Balanced Scorecard - Background Information

A few months ago I wrote a blog post arguing that the Balanced Scorecard (performance management system) was a great complement to improvement science.  I argued that the Balanced Scorecard, when implemented correctly, (1) describes the organization and (2) is used for action.  However, the post only listed the key attributes and did not describe these in detail.  Over the next few blog posts I will describe in more detail the balanced scorecard. 

The concept of the balanced scorecard (BSC) was first introduced in a widely cited Harvard Business Review article, “The Balanced Scorecard—Measures that Drive Performance (1992).”  In this article Harvard Business professors Robert Kaplan and David Norton argued that financial results do not accurately describe the health of the organization.  Financial measures are lagging indicators and, as such, are not effective in identifying the drivers or activities that affect financial results.  The problem was that companies used too many indicators and focused on a narrow slice of their organization, which meant they lacked tools to understand the trajectory of the organization.  Leaders within these organizations were often overwhelmed by too much information that came too late for them to make mid-course corrections.   Kaplan and Norton argued that measurement is an effective way to focus organizations, but that most measurement systems ignored the intangible parts of the system that drive the most value.  Companies had been collecting data for a long time, but Kaplan and Norton made two important contributions that vastly improved the effectiveness of performance management.  First, they developed a consistent framework for data collection.  Kaplan and Norton argued that organizations should collect data from four perspectives.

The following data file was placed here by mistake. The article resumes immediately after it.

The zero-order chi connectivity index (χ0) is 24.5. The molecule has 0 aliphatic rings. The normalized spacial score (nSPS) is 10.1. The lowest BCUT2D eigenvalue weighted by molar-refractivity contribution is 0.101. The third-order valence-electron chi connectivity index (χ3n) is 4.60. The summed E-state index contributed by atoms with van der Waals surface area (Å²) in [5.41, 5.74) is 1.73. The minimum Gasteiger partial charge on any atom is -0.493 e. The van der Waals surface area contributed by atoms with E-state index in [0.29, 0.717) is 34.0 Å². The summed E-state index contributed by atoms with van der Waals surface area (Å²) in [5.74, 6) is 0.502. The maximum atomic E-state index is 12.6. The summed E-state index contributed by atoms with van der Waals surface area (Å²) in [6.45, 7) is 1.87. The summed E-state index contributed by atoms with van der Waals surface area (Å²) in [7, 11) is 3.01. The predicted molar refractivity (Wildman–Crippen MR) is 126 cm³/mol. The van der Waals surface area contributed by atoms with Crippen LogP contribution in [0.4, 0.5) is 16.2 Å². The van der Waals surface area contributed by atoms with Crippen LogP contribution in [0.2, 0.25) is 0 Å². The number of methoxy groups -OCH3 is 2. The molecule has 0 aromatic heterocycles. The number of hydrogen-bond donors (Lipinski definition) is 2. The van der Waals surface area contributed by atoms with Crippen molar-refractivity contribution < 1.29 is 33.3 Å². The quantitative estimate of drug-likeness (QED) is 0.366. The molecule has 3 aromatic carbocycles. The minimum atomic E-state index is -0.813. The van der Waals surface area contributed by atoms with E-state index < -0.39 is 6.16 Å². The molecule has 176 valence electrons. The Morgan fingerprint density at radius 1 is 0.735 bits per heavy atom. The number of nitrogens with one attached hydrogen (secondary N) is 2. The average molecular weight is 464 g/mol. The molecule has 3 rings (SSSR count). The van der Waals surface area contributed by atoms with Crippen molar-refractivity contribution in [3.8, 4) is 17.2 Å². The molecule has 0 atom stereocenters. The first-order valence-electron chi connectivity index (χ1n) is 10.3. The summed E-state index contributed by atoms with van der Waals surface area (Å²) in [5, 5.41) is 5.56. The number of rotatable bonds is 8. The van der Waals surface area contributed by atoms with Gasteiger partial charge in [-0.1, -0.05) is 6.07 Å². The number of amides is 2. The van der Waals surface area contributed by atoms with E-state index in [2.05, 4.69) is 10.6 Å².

• The financial perspective. Measures in this perspective should focus on whether the organization is generating financial value for shareholders.
  • The customer perspective.  Measures in this perspective should focus on whether customers perceive that their needs are being met.   
  • Internal processes perspective.  Measures in this perspective should focus on the behaviors that the organization must be great at to be successful.   
  • Learning and growth perspective.  These measures in this perspective should focus on efforts to improve. 

The data collected for performance management should not be a random set of measures, but should be carefully selected to represent each of the four perspectives. 

Second, the BSC is designed to communicate and monitor strategy.  Organizations that develop a BSC must be clear about the cause-effect relationships that make up organizational strategy.  In fact, prior to selecting measures and managing with the BSC a strategy map (a visual tool that displays the cause-effect strategy – example below) must be developed.  Once the strategy is clearly mapped a balanced set of measures is selected to monitor strategy execution. 

The purpose of the BSC is to track a broader range of measures that indicate how the organization is doing with respect to targets (e.g. financial measures) and whether the organization is achieving necessary growth in areas that will result in future performance (e.g. is the organization meeting customer targets). The BSC enables leaders to monitor and adjust the implementation of organizational strategy more regularly than just once per year.  The use of the BSC in nonprofits and government sectors requires that the customer perspective be the focus since value creation for customers is key (as opposed to shareholders or owners).  Thus, the financial perspective is seen as supporting the mission and vision of the organization rather than a central measure of success.

In education the BSC is almost always implemented as an accountability tool.  School districts publish annual scorecards with measures of student achievement (e.g. percent of students proficient of state tests), attendance (e.g. proportion of students absent), or parent engagement (e.g. proportion of parents attending conferences).  School districts set targets and color-code the scorecards based on whether they met the annual targets.  In several future blog posts I will explain why this is the least effective way to use the BSC (and may not even qualify as a BSC).